The latest edition of the FTC’s recent practice of holding open meetings brings a potential rule regarding earnings claims to the forefront. During the FTC’s open meeting, the Commission unanimously approved issuing an Advance Notice of Proposed Rulemaking with respect to earnings claims. As the Commissioners pointed out in their comments (additional information below), the motivation for this rulemaking is to repair the FTC’s ability to recover monetary relief for consumers after the Supreme Court’s decision in AMG Capital Management.
Prior to the vote, the Commissioners allowed Melissa Dickey from the Division of Marketing Practices to give a presentation on the FTC’s historical experience with earnings claims and the Division’s recommendation. Ms. Dickey recommended that the Commission move forward with the rulemaking process, and pointed to two primary reasons. First, the Division views false, misleading, and unsubstantiated earnings claims as especially problematic to consumers who, as Ms. Dickey postulated, ultimately rely on these assurances and, as a result, end up in significant debt. Second, the Bureau believes that these earnings claims are widespread, and impact almost every community, especially during the pandemic era, where purported bad actors target those who are seeking to earn extra income while working remotely.
Chair Khan “strongly supported” the Division’s recommendation and added remarks before the vote. First, she took the position that earnings claims are especially prevalent in the gig economy, which she believes is more likely to affect various minority groups. She also voiced her concerns that false or misleading earnings claims could potentially aid companies in amassing market power, and that market power can potentially enable false or misleading earnings claims. Second, Chair Kahn emphasized that the Commission is exploring every tool at its disposal to compensate for authority it no longer has under Section 13b, and she believes a codified rule has the potential to help redress consumers when redress is not otherwise available under the Telemarketing Sales Rule or the Business Opportunity Rule.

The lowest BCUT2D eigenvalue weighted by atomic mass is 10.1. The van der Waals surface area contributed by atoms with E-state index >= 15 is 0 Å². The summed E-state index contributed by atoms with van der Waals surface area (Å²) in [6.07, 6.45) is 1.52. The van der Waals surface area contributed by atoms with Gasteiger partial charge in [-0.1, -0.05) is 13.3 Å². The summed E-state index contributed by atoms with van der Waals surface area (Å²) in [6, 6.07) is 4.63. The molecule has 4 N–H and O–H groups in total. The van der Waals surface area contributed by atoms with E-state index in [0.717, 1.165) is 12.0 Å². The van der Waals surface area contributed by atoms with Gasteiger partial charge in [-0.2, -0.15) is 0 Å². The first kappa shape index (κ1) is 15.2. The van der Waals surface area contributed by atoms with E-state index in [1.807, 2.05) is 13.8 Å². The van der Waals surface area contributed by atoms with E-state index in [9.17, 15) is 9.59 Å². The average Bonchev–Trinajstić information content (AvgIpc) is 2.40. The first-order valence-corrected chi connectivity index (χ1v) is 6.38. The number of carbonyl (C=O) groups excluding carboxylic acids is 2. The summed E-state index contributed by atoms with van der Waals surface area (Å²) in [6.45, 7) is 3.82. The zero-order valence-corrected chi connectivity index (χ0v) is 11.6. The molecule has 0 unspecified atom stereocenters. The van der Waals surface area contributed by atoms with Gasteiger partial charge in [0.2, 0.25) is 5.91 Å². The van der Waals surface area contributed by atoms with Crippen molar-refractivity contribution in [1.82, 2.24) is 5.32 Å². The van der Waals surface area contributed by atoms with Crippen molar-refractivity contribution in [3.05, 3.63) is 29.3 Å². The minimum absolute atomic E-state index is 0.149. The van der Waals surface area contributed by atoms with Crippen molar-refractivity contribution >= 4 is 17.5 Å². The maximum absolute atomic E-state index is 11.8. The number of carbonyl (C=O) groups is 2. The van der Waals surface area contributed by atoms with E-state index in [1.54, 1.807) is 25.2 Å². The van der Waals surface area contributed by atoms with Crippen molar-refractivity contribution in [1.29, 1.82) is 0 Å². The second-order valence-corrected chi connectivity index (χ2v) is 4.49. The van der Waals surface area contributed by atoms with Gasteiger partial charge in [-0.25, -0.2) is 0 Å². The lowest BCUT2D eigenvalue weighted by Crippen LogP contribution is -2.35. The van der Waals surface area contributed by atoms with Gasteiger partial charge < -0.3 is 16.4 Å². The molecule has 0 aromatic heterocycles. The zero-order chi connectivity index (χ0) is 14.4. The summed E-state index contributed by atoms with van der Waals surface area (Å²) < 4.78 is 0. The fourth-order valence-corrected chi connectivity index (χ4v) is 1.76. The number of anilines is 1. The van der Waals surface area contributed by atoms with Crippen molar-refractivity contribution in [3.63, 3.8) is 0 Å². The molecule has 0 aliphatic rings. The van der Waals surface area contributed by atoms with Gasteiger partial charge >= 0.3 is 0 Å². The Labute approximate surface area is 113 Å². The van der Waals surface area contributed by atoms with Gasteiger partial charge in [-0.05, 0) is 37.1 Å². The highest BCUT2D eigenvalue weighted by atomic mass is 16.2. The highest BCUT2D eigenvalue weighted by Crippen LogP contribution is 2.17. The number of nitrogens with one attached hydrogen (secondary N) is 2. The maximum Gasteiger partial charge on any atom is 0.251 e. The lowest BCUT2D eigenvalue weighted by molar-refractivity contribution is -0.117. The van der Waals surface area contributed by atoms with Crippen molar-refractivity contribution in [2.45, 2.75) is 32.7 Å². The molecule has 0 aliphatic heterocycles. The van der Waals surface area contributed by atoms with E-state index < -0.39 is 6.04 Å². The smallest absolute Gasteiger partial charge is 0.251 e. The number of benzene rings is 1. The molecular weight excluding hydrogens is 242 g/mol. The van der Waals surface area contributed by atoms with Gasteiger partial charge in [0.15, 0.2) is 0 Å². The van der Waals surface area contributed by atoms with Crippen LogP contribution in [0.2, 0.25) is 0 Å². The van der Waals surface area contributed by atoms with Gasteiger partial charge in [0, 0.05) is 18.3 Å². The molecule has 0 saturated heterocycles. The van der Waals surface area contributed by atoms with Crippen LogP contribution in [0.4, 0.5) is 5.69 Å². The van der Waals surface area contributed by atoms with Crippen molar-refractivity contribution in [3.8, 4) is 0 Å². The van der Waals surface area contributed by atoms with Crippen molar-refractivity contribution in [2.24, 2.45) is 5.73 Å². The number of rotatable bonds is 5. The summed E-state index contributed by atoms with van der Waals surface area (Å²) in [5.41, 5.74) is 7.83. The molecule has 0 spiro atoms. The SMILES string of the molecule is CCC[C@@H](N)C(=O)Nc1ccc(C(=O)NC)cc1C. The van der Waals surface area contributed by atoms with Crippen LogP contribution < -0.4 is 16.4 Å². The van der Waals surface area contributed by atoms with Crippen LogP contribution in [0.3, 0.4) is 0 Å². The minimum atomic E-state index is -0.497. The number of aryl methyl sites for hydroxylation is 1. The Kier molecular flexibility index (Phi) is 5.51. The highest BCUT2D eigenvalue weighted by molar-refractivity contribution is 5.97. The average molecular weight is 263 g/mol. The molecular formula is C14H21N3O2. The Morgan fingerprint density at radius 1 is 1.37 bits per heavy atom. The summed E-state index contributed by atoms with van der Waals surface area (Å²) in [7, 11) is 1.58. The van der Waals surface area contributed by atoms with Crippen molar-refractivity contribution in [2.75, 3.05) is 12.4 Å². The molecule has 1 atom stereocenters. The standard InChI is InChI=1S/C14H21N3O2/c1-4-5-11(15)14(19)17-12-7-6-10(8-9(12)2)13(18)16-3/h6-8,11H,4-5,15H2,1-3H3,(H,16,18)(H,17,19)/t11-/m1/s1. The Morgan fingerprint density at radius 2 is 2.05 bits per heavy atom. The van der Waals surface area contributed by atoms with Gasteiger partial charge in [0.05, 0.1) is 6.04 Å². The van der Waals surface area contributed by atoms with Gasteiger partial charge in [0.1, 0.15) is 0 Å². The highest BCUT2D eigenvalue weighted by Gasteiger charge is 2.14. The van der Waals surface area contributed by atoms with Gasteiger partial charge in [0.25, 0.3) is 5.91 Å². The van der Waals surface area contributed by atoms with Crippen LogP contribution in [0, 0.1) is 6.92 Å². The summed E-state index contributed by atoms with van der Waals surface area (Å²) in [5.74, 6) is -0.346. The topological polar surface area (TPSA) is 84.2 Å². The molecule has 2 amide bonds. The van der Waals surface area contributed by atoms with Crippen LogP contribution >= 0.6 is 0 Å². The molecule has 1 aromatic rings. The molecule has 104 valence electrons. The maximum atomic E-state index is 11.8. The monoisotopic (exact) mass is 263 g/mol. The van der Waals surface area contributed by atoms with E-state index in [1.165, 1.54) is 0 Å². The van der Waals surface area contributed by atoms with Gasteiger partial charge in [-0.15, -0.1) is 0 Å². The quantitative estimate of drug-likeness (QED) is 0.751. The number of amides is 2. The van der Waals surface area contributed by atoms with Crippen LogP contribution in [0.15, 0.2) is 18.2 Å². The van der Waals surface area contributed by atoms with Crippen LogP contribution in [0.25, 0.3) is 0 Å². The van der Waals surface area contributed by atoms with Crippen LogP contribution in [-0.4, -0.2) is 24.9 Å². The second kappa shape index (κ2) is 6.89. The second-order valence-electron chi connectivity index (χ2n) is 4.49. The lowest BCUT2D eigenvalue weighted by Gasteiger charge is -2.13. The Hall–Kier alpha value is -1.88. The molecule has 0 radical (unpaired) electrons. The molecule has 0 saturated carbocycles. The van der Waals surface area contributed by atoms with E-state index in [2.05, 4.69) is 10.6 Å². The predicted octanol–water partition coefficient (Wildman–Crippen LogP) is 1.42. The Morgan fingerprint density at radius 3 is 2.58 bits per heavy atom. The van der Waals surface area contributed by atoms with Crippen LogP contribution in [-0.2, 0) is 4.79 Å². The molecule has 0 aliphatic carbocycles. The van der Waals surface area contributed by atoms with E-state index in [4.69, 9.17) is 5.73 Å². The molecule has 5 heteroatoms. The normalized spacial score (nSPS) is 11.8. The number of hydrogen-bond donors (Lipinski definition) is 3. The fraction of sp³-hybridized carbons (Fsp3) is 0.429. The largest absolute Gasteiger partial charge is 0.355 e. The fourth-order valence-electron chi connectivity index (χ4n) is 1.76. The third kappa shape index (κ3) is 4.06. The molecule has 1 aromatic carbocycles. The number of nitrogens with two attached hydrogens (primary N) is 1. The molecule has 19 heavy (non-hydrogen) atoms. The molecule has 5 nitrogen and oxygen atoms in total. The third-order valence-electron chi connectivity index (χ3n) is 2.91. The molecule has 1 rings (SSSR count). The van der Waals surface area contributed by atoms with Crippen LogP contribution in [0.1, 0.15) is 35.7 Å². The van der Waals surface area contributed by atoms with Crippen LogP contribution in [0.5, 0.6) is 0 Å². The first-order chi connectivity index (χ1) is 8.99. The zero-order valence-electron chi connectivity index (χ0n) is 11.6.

Commissioners Philips and Slaughter seconded Chair Khan’s comments. Commissioner Philips added that he supports the effort to proceed with Section 18 rulemaking to promulgate a clear rule that addresses deceptive conduct and return money to consumers. Commissioner Slaughter added that it is important to gather evidence during the rulemaking process to craft a rule that best protects against false or deceptive earnings claims.
Perhaps the most distinct concurrence was from Commissioner Wilson. She emphasized (again) that she does not support “unleashing a tsunami of rulemaking” to address already-unlawful, unfair or deceptive acts or practices. Commissioner Wilson further noted that should there be a congressional fix to Section 13b, she would withdraw her support for this rulemaking and ask that the rulemaking be terminated. Otherwise, Commissioner Wilson did not oppose going forward with the rulemaking process for what she perceives as (1) the persistence of deceptive earnings claims despite decades of enforcement; and (2) consumers’ inability to analyze the costs and benefits of an opportunity without accurate representations.
The issue of what substantiation is necessary for earnings claims and whether and how disclaimers and disclosures can be used for companies making earnings claims, will be areas covered by the rulemaking. For those potentially impacted by this rulemaking, there is a 60-day window to submit comments. Let us know if we can help.